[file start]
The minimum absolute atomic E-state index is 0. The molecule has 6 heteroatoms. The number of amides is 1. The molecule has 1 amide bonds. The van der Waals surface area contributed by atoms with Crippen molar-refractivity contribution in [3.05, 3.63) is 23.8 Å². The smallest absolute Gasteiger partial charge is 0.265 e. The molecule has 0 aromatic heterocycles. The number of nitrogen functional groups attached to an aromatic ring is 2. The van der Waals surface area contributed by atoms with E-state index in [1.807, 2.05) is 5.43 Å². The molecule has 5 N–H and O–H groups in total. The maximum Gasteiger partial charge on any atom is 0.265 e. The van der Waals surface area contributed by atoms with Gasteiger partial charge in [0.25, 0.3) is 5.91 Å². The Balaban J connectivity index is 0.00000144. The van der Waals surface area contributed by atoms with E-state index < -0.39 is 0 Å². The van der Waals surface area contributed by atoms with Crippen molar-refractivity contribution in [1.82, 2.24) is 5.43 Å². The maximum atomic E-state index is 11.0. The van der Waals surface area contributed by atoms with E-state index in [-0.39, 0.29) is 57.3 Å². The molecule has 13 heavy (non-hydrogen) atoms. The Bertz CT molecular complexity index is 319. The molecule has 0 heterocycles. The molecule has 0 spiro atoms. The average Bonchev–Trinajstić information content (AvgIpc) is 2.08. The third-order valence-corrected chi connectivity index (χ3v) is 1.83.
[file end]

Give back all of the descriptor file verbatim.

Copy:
The minimum absolute atomic E-state index is 0. The molecule has 6 heteroatoms. The number of amides is 1. The molecule has 1 amide bonds. The van der Waals surface area contributed by atoms with Crippen molar-refractivity contribution in [3.05, 3.63) is 23.8 Å². The smallest absolute Gasteiger partial charge is 0.265 e. The molecule has 0 aromatic heterocycles. The number of nitrogen functional groups attached to an aromatic ring is 2. The van der Waals surface area contributed by atoms with E-state index in [1.807, 2.05) is 5.43 Å². The molecule has 5 N–H and O–H groups in total. The maximum Gasteiger partial charge on any atom is 0.265 e. The van der Waals surface area contributed by atoms with Gasteiger partial charge in [0.25, 0.3) is 5.91 Å². The Balaban J connectivity index is 0.00000144. The van der Waals surface area contributed by atoms with E-state index < -0.39 is 0 Å². The van der Waals surface area contributed by atoms with Crippen molar-refractivity contribution in [1.82, 2.24) is 5.43 Å². The maximum atomic E-state index is 11.0. The van der Waals surface area contributed by atoms with E-state index in [-0.39, 0.29) is 57.3 Å². The molecule has 13 heavy (non-hydrogen) atoms. The Bertz CT molecular complexity index is 319. The molecule has 0 heterocycles. The molecule has 0 spiro atoms. The average Bonchev–Trinajstić information content (AvgIpc) is 2.08. The third-order valence-corrected chi connectivity index (χ3v) is 1.83.